After working for some of the biggest UK women’s weekly magazines and newspapers for years, freelance journalist Punteha van Terheyden decided to launch her own digital platform, Lacuna Voices, to publish important real-life stories that often do not make it to the mainstream media.
"As a freelancer I had some great stories but I couldn’t get them published," said van Terheyden. For example, she interviewed a man who was going through an acrimonious divorce and a mental breakdown. Despite pitching the story to several publications, no one wanted to run it because editors assumed that 'man getting divorced' is not going to be an appealing enough story for the audience.
Van Terheyden also wants to change the way freelancers are treated. She plans to pay them upon submission of the copy and not publication.
"Freelancers are going to be paid in line what nationals pay at the moment, ranging from £40 to £150 or more per article, depending on the story," she said. In the future, as she expects her commissioning budget to go up, she plans to drive freelancer fees up rather than down.
For now, van Terheyden finances the project with her own money but is also looking at securing corporate sponsorship. Syndicating content and images to nationals could be another source of revenue, which can also help raise awareness about Lacuna Voices. Any potential advertiser will have to align with the brand ethos.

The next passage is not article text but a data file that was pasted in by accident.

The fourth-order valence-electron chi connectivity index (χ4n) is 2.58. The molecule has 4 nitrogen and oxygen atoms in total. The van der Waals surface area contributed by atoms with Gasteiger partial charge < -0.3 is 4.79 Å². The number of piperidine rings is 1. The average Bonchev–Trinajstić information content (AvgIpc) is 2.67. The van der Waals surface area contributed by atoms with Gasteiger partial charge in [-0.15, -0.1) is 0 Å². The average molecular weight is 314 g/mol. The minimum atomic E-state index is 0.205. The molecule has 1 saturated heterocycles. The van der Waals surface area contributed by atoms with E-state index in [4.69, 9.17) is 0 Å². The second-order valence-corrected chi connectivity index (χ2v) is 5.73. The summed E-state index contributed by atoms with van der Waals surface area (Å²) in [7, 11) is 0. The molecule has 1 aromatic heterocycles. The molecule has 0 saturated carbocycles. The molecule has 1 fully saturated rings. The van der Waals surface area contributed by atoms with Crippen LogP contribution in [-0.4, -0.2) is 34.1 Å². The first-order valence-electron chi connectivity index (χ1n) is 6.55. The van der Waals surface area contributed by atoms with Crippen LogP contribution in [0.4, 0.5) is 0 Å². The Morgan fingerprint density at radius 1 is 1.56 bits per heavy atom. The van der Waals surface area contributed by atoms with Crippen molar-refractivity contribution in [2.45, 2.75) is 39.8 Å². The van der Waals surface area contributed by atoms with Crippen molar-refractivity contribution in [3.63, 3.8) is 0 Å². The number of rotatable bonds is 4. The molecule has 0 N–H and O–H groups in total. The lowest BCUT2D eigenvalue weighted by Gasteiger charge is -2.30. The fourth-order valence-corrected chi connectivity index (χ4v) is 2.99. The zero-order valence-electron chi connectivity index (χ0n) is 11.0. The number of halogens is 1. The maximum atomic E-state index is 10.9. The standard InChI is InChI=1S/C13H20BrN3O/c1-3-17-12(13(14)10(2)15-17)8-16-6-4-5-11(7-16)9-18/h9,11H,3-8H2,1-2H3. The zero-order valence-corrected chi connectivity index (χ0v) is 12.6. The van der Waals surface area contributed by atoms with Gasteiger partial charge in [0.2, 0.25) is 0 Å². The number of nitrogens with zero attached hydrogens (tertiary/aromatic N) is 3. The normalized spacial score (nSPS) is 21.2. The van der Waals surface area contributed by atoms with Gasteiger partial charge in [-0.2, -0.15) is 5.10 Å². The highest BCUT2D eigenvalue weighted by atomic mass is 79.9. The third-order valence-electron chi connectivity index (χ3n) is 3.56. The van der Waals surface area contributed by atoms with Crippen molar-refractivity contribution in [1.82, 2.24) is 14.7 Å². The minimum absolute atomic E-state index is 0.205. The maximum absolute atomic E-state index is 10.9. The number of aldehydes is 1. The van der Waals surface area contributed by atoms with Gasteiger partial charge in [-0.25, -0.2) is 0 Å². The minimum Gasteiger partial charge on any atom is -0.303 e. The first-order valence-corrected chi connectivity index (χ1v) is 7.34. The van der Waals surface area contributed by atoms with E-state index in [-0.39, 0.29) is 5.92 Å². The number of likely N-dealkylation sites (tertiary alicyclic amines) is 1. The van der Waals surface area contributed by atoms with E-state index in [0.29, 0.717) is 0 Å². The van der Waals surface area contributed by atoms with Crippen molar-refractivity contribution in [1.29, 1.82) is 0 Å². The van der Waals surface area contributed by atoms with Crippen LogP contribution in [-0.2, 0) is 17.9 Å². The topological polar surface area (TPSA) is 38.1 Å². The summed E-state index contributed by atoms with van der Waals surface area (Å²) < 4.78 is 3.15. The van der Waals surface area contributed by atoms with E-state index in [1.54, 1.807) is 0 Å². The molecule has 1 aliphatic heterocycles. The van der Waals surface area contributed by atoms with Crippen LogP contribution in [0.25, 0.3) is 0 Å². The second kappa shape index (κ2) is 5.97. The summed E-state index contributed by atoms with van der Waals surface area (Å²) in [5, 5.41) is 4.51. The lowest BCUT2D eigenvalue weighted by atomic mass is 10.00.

"I don’t want a paywall," she said about her revenue strategy. "I understand why paywalls exist but I don’t want to keep people out."
Van Terheyden preparing the launch of her project in her free time. She writes stories, designs the webpage, and has even enlisted some of her trusted freelance friends to provide feedback and advice.
Set to launch in January 2020, the publication is planning to feature five to ten articles a week and van Terheyden already has around 60 features stacked up to start with. The articles will be available on the Lacuna Voices website and also across the social media.
Sections should include ‘featured voices’ that will see stories of celebrities, expert voices but also ordinary people. Other sections will bring stories about health, mental well-being, career and parenting. There should also be a space dedicated to men who are still largely ignored by the magazines, despite reading content traditionally aimed at female audience.
"This has started as a passion project from my heart so I can only hope it will grow," van Terheyden said. "So far people are excited about it."
Lacuna Voices is joining a saturated market, where established brands like the HuffPost UK have recently launched similar projects.
"I just want a publication that enables the people who are underrepresented in the media to have a platform for their voice," she said. "We are not pandering to advertisers, the purpose is not to generate revenue. It is to enable people to get heard."
If you have a story you would like to share with Lacuna Voices, get in touch via social media.
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